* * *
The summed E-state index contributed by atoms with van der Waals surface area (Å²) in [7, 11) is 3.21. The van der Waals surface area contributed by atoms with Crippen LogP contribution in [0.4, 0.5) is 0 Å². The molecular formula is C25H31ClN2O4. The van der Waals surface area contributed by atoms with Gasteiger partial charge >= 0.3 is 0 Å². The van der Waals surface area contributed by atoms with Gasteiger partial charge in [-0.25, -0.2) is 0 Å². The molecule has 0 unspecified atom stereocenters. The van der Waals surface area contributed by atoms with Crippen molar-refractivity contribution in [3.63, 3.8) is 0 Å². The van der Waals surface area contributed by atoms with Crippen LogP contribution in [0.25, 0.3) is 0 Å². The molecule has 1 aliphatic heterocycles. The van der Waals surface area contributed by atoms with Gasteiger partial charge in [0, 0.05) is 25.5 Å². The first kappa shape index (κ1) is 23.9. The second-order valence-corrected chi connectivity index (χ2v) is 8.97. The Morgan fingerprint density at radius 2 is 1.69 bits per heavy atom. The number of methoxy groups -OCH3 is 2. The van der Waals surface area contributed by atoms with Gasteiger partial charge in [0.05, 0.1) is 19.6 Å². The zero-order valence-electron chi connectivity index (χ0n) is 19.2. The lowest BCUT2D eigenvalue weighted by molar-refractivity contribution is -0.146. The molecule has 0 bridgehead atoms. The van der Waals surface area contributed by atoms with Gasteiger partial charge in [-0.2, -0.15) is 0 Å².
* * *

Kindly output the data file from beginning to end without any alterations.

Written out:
The summed E-state index contributed by atoms with van der Waals surface area (Å²) in [7, 11) is 3.21. The van der Waals surface area contributed by atoms with Crippen LogP contribution in [0.4, 0.5) is 0 Å². The molecular formula is C25H31ClN2O4. The van der Waals surface area contributed by atoms with Gasteiger partial charge >= 0.3 is 0 Å². The van der Waals surface area contributed by atoms with Gasteiger partial charge in [-0.25, -0.2) is 0 Å². The molecule has 0 unspecified atom stereocenters. The van der Waals surface area contributed by atoms with Crippen molar-refractivity contribution in [3.63, 3.8) is 0 Å². The van der Waals surface area contributed by atoms with Crippen LogP contribution in [0.25, 0.3) is 0 Å². The molecule has 1 aliphatic heterocycles. The van der Waals surface area contributed by atoms with Gasteiger partial charge in [0, 0.05) is 25.5 Å². The first kappa shape index (κ1) is 23.9. The second-order valence-corrected chi connectivity index (χ2v) is 8.97. The Morgan fingerprint density at radius 2 is 1.69 bits per heavy atom. The number of methoxy groups -OCH3 is 2. The van der Waals surface area contributed by atoms with Gasteiger partial charge in [0.05, 0.1) is 19.6 Å². The zero-order valence-electron chi connectivity index (χ0n) is 19.2. The lowest BCUT2D eigenvalue weighted by molar-refractivity contribution is -0.146. The molecule has 0 bridgehead atoms. The van der Waals surface area contributed by atoms with Gasteiger partial charge in [-0.2, -0.15) is 0 Å².